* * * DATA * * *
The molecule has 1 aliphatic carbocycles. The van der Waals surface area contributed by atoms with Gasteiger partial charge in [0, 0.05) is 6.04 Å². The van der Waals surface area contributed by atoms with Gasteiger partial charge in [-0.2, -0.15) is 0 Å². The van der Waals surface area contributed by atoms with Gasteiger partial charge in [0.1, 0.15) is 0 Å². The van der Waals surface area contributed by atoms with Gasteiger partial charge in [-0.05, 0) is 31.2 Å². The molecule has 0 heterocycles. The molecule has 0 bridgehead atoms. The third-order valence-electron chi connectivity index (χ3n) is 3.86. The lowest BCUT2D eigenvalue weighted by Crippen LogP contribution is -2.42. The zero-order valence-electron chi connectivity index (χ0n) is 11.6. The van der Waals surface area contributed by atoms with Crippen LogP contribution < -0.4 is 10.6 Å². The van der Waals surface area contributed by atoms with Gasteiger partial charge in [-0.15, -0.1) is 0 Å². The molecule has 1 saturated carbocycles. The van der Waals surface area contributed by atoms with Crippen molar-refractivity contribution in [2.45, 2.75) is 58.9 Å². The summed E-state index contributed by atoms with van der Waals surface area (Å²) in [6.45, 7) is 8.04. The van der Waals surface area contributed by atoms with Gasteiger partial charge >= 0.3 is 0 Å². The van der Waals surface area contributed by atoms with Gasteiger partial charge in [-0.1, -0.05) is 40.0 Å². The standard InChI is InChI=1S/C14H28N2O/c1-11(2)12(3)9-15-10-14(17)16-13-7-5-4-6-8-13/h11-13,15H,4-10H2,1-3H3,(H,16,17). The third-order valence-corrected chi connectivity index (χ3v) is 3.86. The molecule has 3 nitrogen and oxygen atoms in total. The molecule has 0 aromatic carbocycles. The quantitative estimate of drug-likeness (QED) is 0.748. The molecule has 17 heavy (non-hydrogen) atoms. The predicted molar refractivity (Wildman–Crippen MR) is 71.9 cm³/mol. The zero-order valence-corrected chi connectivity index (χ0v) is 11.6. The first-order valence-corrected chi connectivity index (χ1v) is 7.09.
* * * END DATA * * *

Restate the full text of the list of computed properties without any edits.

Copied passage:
The molecule has 1 aliphatic carbocycles. The van der Waals surface area contributed by atoms with Gasteiger partial charge in [0, 0.05) is 6.04 Å². The van der Waals surface area contributed by atoms with Gasteiger partial charge in [-0.2, -0.15) is 0 Å². The van der Waals surface area contributed by atoms with Gasteiger partial charge in [0.1, 0.15) is 0 Å². The van der Waals surface area contributed by atoms with Gasteiger partial charge in [-0.05, 0) is 31.2 Å². The molecule has 0 heterocycles. The molecule has 0 bridgehead atoms. The third-order valence-electron chi connectivity index (χ3n) is 3.86. The lowest BCUT2D eigenvalue weighted by Crippen LogP contribution is -2.42. The zero-order valence-electron chi connectivity index (χ0n) is 11.6. The van der Waals surface area contributed by atoms with Crippen LogP contribution < -0.4 is 10.6 Å². The van der Waals surface area contributed by atoms with Gasteiger partial charge in [-0.15, -0.1) is 0 Å². The molecule has 1 saturated carbocycles. The van der Waals surface area contributed by atoms with Crippen molar-refractivity contribution in [2.45, 2.75) is 58.9 Å². The summed E-state index contributed by atoms with van der Waals surface area (Å²) in [6.45, 7) is 8.04. The van der Waals surface area contributed by atoms with Gasteiger partial charge >= 0.3 is 0 Å². The van der Waals surface area contributed by atoms with Gasteiger partial charge in [-0.1, -0.05) is 40.0 Å². The standard InChI is InChI=1S/C14H28N2O/c1-11(2)12(3)9-15-10-14(17)16-13-7-5-4-6-8-13/h11-13,15H,4-10H2,1-3H3,(H,16,17). The third-order valence-corrected chi connectivity index (χ3v) is 3.86. The molecule has 3 nitrogen and oxygen atoms in total. The molecule has 0 aromatic carbocycles. The quantitative estimate of drug-likeness (QED) is 0.748. The molecule has 17 heavy (non-hydrogen) atoms. The predicted molar refractivity (Wildman–Crippen MR) is 71.9 cm³/mol. The zero-order valence-corrected chi connectivity index (χ0v) is 11.6. The first-order valence-corrected chi connectivity index (χ1v) is 7.09.